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Face Masks at Work: What You Need to Know

Masks are now compulsory in public places throughout Melbourne. Here’s what it means for workplaces and employees.

Victorian Premier Daniel Andrews last week announced that wearing masks or face coverings would be mandatory in public places throughout Melbourne. The directive was put in place based on advice from the department of health and human services (DHHS) to help curb rising community transmission of coronavirus in Victoria.

You may want to wear a mask at work, or have been asked to do so by your employer. Physical distancing in workplaces is often more difficult than in public spaces, and you’re mixing with your colleagues for extended periods of time.

We’ve compiled a list of things your employer can and cannot ask of employees, as well as advice for non-healthcare workers who might not be used to wearing masks at work, according to Safe Work Australia.

Can I be asked to wear a face mask at work?

If your employer thinks it’s necessary to reduce the risk of you being exposed to Covid-19, then yes. If you’ve been asked to wear a mask, your employer has to provide the mask, as well as training on how to safely wear, remove and dispose of the mask. All workplaces should already be practicing good hand hygiene, regular cleaning and physical distancing.

Do I have to comply?

Generally, if your employer provides all the appropriate training and has reasonable grounds to request you wear a mask after consulting with you, then you will need to wear a mask. There’s no law that requires you to do so, but when health advice recommends masks in public, it’s good to be a team player.

Can I be asked not to wear a face mask at work?

Employees may feel more comfortable wearing a mask at work. Your employer can ask you not to wear a mask if it’s lawful and reasonable to do so. This is determined on a case-by-case basis by bodies such as Fair Work Australia, should complaints arise. There aren’t many scenarios where this would apply , but teachers, for example, might be asked not to wear masks around younger students (who are considered lower risk) to help with facial and visual learning cues. It’s best to discuss any concerns about health and mask use with your employer or Fair Work Australia if you feel you’re being treated unfairly.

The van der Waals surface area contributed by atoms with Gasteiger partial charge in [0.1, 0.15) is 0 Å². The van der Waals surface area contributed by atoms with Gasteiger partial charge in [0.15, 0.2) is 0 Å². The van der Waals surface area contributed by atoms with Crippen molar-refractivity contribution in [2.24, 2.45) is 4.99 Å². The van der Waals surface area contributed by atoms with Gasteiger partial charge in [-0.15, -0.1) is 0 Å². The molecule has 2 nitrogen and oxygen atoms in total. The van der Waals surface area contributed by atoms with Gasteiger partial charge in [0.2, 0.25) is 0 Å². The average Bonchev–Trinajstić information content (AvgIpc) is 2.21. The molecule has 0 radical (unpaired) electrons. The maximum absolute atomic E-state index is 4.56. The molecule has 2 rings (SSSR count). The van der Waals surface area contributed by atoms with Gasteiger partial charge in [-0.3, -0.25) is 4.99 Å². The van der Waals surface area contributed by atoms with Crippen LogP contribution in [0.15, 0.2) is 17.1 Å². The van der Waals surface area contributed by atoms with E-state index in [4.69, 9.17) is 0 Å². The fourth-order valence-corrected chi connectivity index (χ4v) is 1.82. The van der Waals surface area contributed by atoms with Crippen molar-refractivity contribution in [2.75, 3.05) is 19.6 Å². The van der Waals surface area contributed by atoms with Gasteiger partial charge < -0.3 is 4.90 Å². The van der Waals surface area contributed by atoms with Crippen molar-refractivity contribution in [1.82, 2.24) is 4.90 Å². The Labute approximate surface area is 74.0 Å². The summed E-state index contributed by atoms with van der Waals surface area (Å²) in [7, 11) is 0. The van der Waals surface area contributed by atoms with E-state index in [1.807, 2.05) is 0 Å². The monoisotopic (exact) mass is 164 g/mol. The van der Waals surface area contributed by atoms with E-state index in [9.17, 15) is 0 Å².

The situation is quite new, but what we can say is that you can be asked not to wear a mask as long as the request is in line with workplace health and safety laws. Mask wearing makes up a bit of a grey area that has been lumped in with existing laws at short notice because of the nature of ever-changing circumstances surrounding the pandemic. Making allowances for requests to not wear masks are in place for exceptional circumstances and to give employers a bit of wiggle room, so we might see changes to these rules after some time.

What else should I know about wearing and disposing of masks?

Your employer should provide you with training if they require you to wear a mask, though application and usage is fairly straightforward. The World Health Organisation (WHO) has some resources here. Some important things to keep in mind are that your hands should be clean when putting a mask on, masks should be disposed of in a sealed bin where possible (an outdoor bin is best otherwise) and you should wash your hands after disposing of or touching masks.

View the DHHS information page on masks here, and Safe Work Australia’s mask information page here.

Photography: Pete Dillon

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